We are just beginning to understand how any tissue, not just lens, regulates Na,K-ATPase activity. Work in our laboratory causes us to think lens Na,K- ATPase activity can be fine tuned by a mechanism dependent on tyrosine phosphorylation. This may underlie the spatial distribution of Na,K-ATPase activity. It also may enable the lens to increase the activity of dormant Na,K- ATPase in the anterior epithelium or in some regions of the fibers. The mechanism leading to a change of Na,K-ATPase activity involves Src tyrosine kinases and can be set in motion by agonists like ATP or endothelin-1 that are released from the lens itself. Some agonists cause an increase of Na,K-ATPase activity while others cause inhibition even though tyrosine phosphorylation is involved in both responses. In this proposal we present a plan to test the hypothesis that the signaling pathways leading to Na,K-ATPase activation and inhibition involve different Src kinases that associate with Na,K-ATPase. In seeking to understand the interaction between Src tyrosine kinases and Na,K- ATPase we propose studies to figure out how Src-family kinase activation and Na,K-ATPase activity modulation fit in the context of other signaling events such as the transient cytoplasmic calcium rise.
The specific aims are: (1) Test the hypothesis that different members of the Src kinase family are involved in stimulatory and inhibitory Na,K-ATPase activity responses. (2) Determine where Src kinase activation fits in the sequence of signaling events that leads to altered Na,K-ATPase activity following receptor activation. (3) Study how Src-Na,K- ATPase interactions affect lens function. By studying lens Na,K-ATPase we hope to obtain information that will help us plan experiments in the future to explain why lens sodium-potassium homeostasis fails in human cortical cataract. PUBLIC HEALTH RELEVEANCE. Lens cells utilize Na, K-ATPase to maintain a stable cytoplasmic ion composition. Regulation of Na,K-ATPase activity is important because lenses become opaque when the ion composition is abnormal. Work in our laboratory causes us to think the lens has an elegant system for fine tuning Na,K-ATPase activity. We want to know more about how the mechanism works and how it affects lens function. Pilot studies tell us the mechanism involves Src tyrosine kinases. Here we propose studies to understand the interaction between Src kinases and Na,K-ATPase.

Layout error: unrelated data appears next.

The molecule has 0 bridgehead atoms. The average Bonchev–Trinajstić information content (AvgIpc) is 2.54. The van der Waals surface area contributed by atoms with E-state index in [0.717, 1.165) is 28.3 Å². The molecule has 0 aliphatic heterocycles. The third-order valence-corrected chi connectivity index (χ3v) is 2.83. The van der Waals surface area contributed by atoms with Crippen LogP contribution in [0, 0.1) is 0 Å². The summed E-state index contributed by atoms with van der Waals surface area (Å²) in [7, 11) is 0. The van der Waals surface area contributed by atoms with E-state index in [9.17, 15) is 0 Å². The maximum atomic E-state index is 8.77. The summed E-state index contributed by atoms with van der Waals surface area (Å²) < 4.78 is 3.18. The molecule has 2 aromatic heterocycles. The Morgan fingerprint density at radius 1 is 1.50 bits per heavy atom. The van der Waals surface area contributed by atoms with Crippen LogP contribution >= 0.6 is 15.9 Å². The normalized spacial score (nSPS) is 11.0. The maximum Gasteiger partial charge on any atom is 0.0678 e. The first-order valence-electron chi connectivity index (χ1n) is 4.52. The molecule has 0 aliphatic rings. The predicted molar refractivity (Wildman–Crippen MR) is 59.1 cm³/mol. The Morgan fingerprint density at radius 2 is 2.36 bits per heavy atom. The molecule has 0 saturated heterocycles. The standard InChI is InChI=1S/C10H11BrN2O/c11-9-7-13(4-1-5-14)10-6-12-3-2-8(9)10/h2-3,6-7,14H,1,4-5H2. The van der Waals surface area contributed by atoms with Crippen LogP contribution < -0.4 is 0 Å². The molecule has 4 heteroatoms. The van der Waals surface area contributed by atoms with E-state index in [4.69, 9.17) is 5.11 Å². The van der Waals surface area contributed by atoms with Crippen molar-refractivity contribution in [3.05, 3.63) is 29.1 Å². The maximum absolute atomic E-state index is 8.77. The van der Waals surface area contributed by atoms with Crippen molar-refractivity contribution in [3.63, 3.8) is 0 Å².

National Institute of Health (NIH)
National Eye Institute (NEI)
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Anterior Eye Disease Study Section (AED)
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Araj, Houmam H
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University of Arizona
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Mandal, Amritlal; Shahidullah, Mohammad; Delamere, Nicholas A (2018) TRPV1-dependent ERK1/2 activation in porcine lens epithelium. Exp Eye Res 172:128-136
Delamere, Nicholas A; Mandal, Amritlal; Shahidullah, Mohammad (2016) The Significance of TRPV4 Channels and Hemichannels in the Lens and Ciliary Epithelium. J Ocul Pharmacol Ther 32:504-508
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Shahidullah, M; Mandal, A; Delamere, N A (2015) Damage to lens fiber cells causes TRPV4-dependent Src family kinase activation in the epithelium. Exp Eye Res 140:85-93
Mandal, Amritlal; Shahidullah, Mohammad; Delamere, Nicholas A (2015) Calcium entry via connexin hemichannels in lens epithelium. Exp Eye Res 132:52-8
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Shahidullah, Mohammad; Mandal, Amritlal; Delamere, Nicholas A (2012) TRPV4 in porcine lens epithelium regulates hemichannel-mediated ATP release and Na-K-ATPase activity. Am J Physiol Cell Physiol 302:C1751-61
Shahidullah, M; Mandal, A; Beimgraben, C et al. (2012) Hyposmotic stress causes ATP release and stimulates Na,K-ATPase activity in porcine lens. J Cell Physiol 227:1428-37
Mandal, A; Shahidullah, M; Beimgraben, C et al. (2011) The effect of endothelin-1 on Src-family tyrosine kinases and Na,K-ATPase activity in porcine lens epithelium. J Cell Physiol 226:2555-61

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